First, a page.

- Jurisdiction: Ecclesiastical Province of British Columbia and the Yukon
Not to be confused with some religious orders which have been subdivided into provinces for purposes of administration
An ecclesiastical province is a large jurisdiction of religious government, so named by analogy with the secular Roman province. In those hierarchical Christian churches that have dioceses, a province is a collection of those dioceses. The Roman Catholic Church (both Latin and Eastern Catholic), the Orthodox Churches and the Anglican Communion all have provinces. These provinces are led by an archbishop.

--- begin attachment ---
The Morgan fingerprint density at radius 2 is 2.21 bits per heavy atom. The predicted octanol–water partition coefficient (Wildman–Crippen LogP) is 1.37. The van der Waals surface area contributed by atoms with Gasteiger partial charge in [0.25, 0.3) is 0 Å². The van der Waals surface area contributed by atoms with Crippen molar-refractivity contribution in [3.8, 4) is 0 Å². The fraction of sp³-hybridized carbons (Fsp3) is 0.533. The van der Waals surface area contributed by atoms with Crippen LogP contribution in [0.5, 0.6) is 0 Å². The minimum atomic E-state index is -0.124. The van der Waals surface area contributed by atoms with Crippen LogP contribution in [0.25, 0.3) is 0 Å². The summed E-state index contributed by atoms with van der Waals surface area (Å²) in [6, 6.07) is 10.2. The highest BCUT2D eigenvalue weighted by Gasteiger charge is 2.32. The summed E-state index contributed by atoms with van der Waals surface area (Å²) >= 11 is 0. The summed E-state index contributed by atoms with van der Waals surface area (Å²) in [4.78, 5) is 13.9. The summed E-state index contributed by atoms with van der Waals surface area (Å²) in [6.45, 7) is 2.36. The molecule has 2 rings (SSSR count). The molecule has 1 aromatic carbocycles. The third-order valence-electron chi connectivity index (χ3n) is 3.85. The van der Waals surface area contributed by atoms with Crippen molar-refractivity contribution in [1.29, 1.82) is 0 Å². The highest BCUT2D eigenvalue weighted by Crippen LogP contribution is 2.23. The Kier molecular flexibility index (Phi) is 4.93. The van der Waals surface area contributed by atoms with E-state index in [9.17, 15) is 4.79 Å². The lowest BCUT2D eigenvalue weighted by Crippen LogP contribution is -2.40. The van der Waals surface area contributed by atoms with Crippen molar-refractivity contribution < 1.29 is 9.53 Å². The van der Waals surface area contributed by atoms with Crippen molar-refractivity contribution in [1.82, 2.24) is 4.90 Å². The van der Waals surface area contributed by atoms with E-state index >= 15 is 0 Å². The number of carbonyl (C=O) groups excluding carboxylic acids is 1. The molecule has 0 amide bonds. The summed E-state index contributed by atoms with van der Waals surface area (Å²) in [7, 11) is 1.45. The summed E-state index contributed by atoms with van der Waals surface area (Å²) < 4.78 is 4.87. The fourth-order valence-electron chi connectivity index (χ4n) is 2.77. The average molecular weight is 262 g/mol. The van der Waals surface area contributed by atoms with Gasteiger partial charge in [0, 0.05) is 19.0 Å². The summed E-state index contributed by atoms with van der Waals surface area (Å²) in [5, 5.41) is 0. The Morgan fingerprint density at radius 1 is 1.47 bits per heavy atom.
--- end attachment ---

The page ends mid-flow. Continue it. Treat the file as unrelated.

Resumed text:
In the early church and in some modern churches, a province's cathedral (sometimes called a "seat") and the cathedral's city is called a metropolis and the province's bishop is called, in turn, a metropolitan bishop or a metropolitan.
Ecclesiastical provinces first assumed a fixed form in the Eastern Roman Empire. The more important centres (e.g. Antioch for Syria, Ephesus for the Province of Asia, Alexandria for Egypt, Rome for Italy), whence Christian missionaries issued to preach the Gospel, were regarded as the mother-churches (hence the Greek term metropolitan) of the newly-founded Christian communities. From the second half of the second century, the bishops